'60 Minutes' takes on Georgia's Syrian refugee stance

Georgia's failed attempt to block the resettlement of Syrian refugees - and the criticism from a prominent evangelical conservative who wanted to help the new arrivals - was the highlight of a "60 Minutes" episode on Sunday.

Gov. Nathan Deal struck a hard-line stance over the Obama administration's resettlement program after deadly terror attack in Paris in November, signing an executive order that prevented state agencies from filing any paperwork or halt any involvement in accepting refugees. But he was forced to retreat weeks later after Attorney General Sam Olens said in a formal opinion Georgia couldn't legally resist the program.

Bryant Wright, a former president of the Southern Baptist Convention who is now the pastor of Johnson Ferry Baptist Church, emerged as one of the leading opponents to Deal's attempts to halt the resettlement of Syrians in Georgia.

He told "60 Minutes that he looked to the Bible to reinforce his stance:

Pastor Wright: Well see, our calling, Bill, is far higher to follow Christ and do what Christ teaches us to do than whether there’s an “R” or a “D” behind your name. And that’s what we’ve got to live by far more than what people are hearing on talk radio, or on the news or from political candidates.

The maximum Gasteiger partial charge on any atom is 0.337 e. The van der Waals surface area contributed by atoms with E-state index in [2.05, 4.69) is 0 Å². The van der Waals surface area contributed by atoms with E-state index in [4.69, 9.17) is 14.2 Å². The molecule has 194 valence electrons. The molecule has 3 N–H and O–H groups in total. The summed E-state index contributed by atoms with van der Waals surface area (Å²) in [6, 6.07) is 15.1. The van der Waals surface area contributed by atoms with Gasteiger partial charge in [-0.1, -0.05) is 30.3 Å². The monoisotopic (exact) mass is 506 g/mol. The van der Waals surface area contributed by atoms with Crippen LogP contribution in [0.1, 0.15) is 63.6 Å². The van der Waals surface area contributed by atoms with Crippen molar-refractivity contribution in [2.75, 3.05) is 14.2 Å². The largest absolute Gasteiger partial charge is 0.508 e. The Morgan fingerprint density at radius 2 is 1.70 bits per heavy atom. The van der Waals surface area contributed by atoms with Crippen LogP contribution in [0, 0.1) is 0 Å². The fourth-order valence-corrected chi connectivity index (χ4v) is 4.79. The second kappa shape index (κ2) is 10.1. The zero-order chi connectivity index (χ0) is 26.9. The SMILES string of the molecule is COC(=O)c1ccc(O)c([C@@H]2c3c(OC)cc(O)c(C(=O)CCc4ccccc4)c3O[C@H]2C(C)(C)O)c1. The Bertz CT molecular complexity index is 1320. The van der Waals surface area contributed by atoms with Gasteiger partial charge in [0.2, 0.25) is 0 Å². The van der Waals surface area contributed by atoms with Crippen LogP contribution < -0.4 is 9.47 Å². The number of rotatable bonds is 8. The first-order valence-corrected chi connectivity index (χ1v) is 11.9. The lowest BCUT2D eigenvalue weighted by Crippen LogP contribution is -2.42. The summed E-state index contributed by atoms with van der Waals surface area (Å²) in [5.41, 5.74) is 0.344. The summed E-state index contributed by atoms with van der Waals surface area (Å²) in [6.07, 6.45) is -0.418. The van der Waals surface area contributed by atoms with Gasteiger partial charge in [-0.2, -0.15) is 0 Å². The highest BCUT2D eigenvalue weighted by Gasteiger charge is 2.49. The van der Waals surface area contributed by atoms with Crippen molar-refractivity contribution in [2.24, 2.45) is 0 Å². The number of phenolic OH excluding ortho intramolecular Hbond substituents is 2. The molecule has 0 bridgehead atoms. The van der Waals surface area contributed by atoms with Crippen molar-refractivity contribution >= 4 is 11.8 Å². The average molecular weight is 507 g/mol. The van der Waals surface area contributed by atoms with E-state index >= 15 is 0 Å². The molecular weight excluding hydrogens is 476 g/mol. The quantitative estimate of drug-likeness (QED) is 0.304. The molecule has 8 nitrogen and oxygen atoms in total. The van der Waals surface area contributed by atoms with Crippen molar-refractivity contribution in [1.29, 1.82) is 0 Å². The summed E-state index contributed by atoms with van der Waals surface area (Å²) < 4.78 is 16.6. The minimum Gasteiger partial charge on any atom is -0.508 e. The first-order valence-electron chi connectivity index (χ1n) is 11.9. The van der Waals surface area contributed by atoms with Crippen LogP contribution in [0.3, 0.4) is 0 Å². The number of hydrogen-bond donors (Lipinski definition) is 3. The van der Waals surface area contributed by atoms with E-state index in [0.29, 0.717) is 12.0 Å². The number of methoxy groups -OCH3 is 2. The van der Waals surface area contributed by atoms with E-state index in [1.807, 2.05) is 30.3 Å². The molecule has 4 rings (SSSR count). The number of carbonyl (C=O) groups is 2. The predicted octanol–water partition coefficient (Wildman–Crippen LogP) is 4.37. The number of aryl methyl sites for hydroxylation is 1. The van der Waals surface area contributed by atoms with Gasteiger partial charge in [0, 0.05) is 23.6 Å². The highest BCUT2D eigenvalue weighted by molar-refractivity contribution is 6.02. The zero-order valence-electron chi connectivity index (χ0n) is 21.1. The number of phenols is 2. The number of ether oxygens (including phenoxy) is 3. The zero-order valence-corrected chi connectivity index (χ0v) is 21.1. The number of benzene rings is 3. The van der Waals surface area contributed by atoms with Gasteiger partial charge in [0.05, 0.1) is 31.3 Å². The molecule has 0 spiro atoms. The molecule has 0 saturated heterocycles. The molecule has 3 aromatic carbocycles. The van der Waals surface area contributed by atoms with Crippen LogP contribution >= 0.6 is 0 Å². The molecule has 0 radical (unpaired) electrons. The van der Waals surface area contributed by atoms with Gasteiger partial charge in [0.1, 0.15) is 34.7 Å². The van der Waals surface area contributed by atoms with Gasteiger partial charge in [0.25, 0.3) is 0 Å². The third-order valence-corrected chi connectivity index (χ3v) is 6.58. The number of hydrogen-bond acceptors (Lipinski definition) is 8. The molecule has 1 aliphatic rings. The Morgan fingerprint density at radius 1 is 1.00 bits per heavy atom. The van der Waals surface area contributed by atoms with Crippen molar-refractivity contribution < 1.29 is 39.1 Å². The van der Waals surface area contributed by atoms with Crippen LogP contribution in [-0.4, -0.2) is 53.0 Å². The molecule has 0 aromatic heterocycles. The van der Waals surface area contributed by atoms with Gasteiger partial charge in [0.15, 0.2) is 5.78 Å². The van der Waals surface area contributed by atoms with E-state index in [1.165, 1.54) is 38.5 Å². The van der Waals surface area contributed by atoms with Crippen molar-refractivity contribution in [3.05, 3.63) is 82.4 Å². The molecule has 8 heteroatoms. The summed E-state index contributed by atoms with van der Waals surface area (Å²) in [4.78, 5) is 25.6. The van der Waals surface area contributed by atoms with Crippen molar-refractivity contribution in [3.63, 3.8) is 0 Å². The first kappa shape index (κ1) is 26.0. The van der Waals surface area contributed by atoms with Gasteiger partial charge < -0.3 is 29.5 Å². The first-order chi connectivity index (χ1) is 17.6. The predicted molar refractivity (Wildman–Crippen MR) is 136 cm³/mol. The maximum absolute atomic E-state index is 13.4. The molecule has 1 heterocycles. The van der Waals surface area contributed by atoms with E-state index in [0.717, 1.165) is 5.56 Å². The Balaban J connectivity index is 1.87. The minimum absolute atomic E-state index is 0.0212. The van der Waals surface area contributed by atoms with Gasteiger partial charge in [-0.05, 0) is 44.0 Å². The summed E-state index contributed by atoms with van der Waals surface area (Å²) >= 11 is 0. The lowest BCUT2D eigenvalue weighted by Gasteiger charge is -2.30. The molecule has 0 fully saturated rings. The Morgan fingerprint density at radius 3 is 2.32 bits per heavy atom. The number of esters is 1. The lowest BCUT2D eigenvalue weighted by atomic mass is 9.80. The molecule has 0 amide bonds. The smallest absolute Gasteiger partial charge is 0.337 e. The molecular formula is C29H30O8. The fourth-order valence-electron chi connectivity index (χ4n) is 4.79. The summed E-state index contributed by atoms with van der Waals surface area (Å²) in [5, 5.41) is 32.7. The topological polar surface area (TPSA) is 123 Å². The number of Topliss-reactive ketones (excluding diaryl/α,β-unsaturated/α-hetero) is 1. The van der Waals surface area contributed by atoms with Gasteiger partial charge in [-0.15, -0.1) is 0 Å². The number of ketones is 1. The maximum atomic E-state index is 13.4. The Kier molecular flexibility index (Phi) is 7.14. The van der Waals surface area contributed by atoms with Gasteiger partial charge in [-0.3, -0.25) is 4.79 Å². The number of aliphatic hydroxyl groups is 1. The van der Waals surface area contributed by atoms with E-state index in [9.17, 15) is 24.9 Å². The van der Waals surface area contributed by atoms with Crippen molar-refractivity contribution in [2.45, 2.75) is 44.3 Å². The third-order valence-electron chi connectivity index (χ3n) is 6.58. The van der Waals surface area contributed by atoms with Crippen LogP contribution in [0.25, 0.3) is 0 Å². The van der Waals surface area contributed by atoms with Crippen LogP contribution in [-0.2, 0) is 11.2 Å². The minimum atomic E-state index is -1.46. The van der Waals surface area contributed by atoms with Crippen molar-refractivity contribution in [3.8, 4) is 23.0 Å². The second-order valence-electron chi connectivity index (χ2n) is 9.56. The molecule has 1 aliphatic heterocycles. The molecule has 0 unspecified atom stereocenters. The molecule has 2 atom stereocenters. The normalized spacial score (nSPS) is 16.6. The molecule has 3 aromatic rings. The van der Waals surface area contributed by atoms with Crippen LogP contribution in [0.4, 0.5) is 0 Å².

The first Syrian refugee family the church helped - Mohammad and Ebtesam and their young son Hasan - resettled in metro Atlanta last year. Since then, the church has gone on to sponsor seven more Muslim families from Syria.

Back to to the show:

The refugees are given English tutoring and help finding jobs. This past summer, Mohammad was able to pay his bills on his own for the first time.  He’s working at a catering company owned by a church member. Hassan has started kindergarten and slowly they say they are starting to feel at home here.


Ebtesam: I feeling this country, my country. Mohammad: My country, yes.

Pastor Wright told us he is isn’t naïve about the potential risks of allowing in Syrian refugees.
Pastor Wright: The government has decided 10,000 Syrian refugees are coming. That’s not our decision.  Isn’t it better to reach out and love these folks than to give them the cold shoulder? Which approach do you think might cause a Muslim refugee to be more sympathetic to Islamic terrorism? Which approach? To me it’s a no-brainer.

Watch the whole clip here:

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About the Author

Greg Bluestein
Greg Bluestein
Greg Bluestein is a political reporter who covers the governor's office and state politics for The Atlanta Journal-Constitution.